Margaret’s father, Thomas More, was Chancellor of England for Henry VIII. A devout Roman Catholic, More refused to accept Henry VIII as head of the English Church, and would not sign the Act of Supremacy and the Act of Succession (1534). For his refusal, More was beheaded and his head was displayed on a pike at London Bridge for a month. Afterwards, Margaret bribed the man who was charged to take the head down and throw it in the Thames, to give it to her instead. She preserved it by pickling it in spices until her own death at the age of 39 in 1544. After her death, her husband, William Roper took charge of the head, and it is buried with him.

William Roper produced the first biography of his father-in-law, but his homage is not remembered as well as his wife’s efforts. Alfred, Lord Tennyson invoked Margaret Roper, “who clasped in her last trance/ Her murdered father’s head” in his Dream of Fair Women as a paragon of loyalty and familial love.

Roper was the first non-royal woman to publish a book she had translated into English, Precatio Dominica by Erasmus, as A Devout Treatise upon the Paternoster. In a letter Roper mentions her poems, but none are extant.

Erasmus, Desiderius, died 1536. A devout treatise upon the pater noster made fyrst in latyn by the moost famous doctour mayster Erasmus Roterdamus and tourned into englishhe by a yong vertuous and well lerned gentylwoman of xix yere of age. Copied by L. W. Longstaff from a copy made by Mr. T. Raworth in 1949 from the British Museum copy.

 

Blogging from A-Z April 2018 Challenge

Q is for Li Qingzhao

 

Li Qingzhao was born in 1084, in Zhangqiu (in modern Shandong province). She was born to a family of scholar-officials, and her father was a student of Su Shi. The family had a large collection of books so that Li received a wide-ranging education in her childhood.

Before she got married, Li’s poetry was well-known in elite circles. In 1101, she married Zhao Mingcheng, with whom she shared interests in art collection and epigraphy. They lived in present-day Shandong. After her husband started his official career, he was often absent. They were not particularly rich but enjoyed collecting inscriptions and calligraphy, as well as sharing a love of poetry. Their shared interests inspired some of her later love poems.

During the Jin–Song wars, fighting took place in Shandong and Li’s house was burned. Li and her husband took many of their possessions when they fled to Nanjing, where they lived for a year. Zhao died in 1129 en route to an official post; Li never recovered from the death of her husband, but tried to keep safe what was left of their collection of bronze artifacts. Li also kept working on completing the book Jin shi lu, which was begun by Zhao, and described the calligraphy on the bronze and stones.

Only about a hundred of Li’s poems are known to survive, mostly in the ci form and tracing her varying fortunes in life. She is credited with the first detailed critique of the metrics of Chinese poetry. She was regarded as a master of wanyue pai “the delicate restraint”.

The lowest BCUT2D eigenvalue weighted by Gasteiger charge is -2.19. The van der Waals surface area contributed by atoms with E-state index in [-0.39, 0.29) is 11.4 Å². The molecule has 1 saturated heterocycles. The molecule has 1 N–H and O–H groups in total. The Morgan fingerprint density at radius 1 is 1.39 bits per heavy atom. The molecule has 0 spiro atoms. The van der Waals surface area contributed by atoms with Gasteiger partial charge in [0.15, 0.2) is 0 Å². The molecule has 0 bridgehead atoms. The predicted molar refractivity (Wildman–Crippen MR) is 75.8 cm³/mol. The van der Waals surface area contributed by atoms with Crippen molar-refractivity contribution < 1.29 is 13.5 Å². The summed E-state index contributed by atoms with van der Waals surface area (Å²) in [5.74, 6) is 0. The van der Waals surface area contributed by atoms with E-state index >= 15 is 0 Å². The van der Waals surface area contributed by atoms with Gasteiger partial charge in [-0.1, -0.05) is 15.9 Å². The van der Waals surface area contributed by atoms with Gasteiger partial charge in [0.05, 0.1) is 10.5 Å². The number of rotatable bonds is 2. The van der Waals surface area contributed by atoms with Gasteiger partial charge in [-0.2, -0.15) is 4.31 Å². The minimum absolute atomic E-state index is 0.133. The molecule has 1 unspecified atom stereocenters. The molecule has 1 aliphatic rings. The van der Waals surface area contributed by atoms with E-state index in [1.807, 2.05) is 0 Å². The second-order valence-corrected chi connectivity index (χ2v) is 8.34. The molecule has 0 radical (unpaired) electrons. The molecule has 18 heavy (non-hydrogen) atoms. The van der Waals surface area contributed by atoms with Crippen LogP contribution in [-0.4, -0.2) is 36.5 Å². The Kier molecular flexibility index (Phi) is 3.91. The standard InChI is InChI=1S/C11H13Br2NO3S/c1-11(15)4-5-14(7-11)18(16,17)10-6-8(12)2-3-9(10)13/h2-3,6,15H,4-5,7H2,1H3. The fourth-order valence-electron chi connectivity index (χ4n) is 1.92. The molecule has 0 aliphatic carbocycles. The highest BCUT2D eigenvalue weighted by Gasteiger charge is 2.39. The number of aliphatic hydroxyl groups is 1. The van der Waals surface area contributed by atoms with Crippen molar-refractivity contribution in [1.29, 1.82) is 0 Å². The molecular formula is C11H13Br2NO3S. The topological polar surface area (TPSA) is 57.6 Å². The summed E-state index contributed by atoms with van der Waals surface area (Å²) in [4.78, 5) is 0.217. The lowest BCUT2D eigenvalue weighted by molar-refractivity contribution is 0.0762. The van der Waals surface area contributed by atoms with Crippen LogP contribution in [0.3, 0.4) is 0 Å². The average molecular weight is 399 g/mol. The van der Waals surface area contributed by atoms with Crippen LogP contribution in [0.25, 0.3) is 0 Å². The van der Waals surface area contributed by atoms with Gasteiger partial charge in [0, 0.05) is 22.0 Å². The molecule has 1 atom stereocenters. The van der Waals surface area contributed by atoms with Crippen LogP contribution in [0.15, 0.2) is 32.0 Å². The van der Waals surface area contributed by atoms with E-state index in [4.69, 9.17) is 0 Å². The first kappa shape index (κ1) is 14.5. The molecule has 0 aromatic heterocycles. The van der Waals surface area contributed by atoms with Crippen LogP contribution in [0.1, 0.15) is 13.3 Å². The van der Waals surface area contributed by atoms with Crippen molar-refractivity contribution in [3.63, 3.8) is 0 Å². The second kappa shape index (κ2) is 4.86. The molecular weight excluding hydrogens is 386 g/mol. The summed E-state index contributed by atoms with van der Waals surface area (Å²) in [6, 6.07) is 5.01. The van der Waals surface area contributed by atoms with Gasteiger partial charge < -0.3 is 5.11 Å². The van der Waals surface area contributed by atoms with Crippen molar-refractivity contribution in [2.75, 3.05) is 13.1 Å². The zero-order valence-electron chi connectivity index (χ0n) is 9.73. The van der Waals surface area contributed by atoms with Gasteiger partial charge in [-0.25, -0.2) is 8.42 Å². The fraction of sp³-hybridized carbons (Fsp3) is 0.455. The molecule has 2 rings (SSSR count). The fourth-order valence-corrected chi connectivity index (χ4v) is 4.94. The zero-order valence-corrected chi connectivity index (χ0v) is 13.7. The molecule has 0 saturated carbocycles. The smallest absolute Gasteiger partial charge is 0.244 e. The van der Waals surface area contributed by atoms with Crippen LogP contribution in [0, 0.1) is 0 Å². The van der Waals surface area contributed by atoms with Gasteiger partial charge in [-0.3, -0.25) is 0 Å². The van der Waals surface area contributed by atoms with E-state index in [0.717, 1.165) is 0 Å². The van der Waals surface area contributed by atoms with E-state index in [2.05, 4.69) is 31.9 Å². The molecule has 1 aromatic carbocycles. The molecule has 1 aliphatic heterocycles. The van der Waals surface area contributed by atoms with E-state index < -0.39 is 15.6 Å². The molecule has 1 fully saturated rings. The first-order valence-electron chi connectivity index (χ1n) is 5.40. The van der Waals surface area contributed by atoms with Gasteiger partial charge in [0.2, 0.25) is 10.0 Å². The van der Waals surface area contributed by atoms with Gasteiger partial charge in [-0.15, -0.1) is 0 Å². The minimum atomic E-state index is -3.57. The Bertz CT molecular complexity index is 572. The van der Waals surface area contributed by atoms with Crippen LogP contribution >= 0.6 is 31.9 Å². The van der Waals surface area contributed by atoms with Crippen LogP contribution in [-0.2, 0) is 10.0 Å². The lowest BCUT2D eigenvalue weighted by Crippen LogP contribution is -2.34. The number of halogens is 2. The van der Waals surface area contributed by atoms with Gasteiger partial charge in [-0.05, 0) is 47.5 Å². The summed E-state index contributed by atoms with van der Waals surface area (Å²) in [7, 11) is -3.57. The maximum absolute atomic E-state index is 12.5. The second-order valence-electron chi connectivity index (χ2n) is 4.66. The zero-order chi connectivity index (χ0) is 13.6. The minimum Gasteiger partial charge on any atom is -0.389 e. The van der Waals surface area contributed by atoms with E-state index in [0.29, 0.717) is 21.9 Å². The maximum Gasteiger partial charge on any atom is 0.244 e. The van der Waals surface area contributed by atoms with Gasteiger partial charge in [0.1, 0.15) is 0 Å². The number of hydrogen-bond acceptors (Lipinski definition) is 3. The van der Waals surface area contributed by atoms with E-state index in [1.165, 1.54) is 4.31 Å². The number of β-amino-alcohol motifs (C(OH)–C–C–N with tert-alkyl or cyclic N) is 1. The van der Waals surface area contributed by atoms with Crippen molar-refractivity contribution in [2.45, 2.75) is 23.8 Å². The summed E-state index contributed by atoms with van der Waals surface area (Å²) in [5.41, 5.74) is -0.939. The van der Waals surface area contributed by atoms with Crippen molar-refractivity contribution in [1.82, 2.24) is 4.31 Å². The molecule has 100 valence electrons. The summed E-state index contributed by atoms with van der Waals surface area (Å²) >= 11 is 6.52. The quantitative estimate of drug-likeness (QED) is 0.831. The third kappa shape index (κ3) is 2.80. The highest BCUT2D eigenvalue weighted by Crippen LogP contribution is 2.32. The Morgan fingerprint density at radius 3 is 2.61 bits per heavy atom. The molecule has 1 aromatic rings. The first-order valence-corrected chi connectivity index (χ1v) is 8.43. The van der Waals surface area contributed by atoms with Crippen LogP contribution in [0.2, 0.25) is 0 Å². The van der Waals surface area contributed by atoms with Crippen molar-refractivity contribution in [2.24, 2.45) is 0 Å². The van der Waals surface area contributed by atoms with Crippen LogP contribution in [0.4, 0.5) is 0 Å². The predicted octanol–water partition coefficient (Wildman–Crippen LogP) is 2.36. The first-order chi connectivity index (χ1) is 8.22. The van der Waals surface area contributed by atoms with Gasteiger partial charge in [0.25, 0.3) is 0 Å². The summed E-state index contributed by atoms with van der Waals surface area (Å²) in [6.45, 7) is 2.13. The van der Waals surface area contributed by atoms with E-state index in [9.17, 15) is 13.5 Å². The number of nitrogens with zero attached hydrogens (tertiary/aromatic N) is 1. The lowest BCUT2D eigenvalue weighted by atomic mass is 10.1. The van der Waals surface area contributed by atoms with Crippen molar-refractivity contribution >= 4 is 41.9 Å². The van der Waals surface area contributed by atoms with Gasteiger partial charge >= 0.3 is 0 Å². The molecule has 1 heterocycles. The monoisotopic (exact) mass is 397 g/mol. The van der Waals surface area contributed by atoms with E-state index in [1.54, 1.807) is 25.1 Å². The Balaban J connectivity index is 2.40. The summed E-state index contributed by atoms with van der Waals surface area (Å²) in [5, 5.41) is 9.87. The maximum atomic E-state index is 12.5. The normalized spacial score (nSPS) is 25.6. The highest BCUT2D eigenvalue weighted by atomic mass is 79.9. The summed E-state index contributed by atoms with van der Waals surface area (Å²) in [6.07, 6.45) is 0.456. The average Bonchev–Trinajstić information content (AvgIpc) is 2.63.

Two impact craters, Li Ch’ing-Chao on Mercury and Li Qingzhao on Venus, are named after her.

Li Qingzhao, 1081-circa 1141. Ch’ing-chao, Complete Poems. Translated from the Chinese and edited by Kenneth Rexroth and Ling Chung. New Directions, 1979.

Blogging from A-Z April 2018 Challenge

P is for Christine de Pizan

 

Christine de Pizan (1364-ca. 1431) was born in Venice to Tomasso de Pizzano, a graduate of the University in Bologna. In 1369, Charles V of France hired Tomasso as his medical advisor and Tomasso brought his wife and young daughter to Paris. Christine never lost sight of her Italian heritage, and is credited with introducing Dante and Boccaccio to French audiences. Although Christine was denied formal education, her father encouraged her intellectual curiosity.

In 1380, at age fifteen, Christine married Estienne du Castel, who had been appointed a secretary in the royal chancellery in that same year. However, Christine’s happy married life was short-lived. In the fall of 1390, Estienne died suddenly from an epidemic while traveling with the court. At age twenty-five, Christine was unprepared to become the sole support for her young children, as well as her mother, since Tommasso had died three years prior. Christine began writing love poems and confessional poetry, for which she received patronage from various members of the royal family, but she also began to study, beginning with Boethius and Ovid. 

From her studies, Christine became interested in the education of young people of both sexes, which remained a major theme of her writings for the rest of her life. In addition to the early works, the Epistre d’Othéa (The Letter of Othéa) and the Proverbes Moraulx (Moral Proverbs) written for her son Jean, Christine wrote two longer works on women, the Livre de la Cité des Dames ( The Book of the City of Ladies), an answer to Boccaccio’s view of women expressed in De Claris Mulieribus (Of Famous Women) and the Livre des Trois Vertus (The Book of the Three Virtues), a guide to enable women to enjoy a more respected place in society. Christine wrote about whatever piqued her wide-ranging interests:  the art of warfare, the evils of civil war, and a biography of Charles V, commissioned by his brother, Jean, Duke of Burgundy. Several of her works found favor with many of the royal house and were dedicated to Louis d’Orleans, Philippe le Hardi, Duke of Burgundy and Isabeau de Bavière, among others.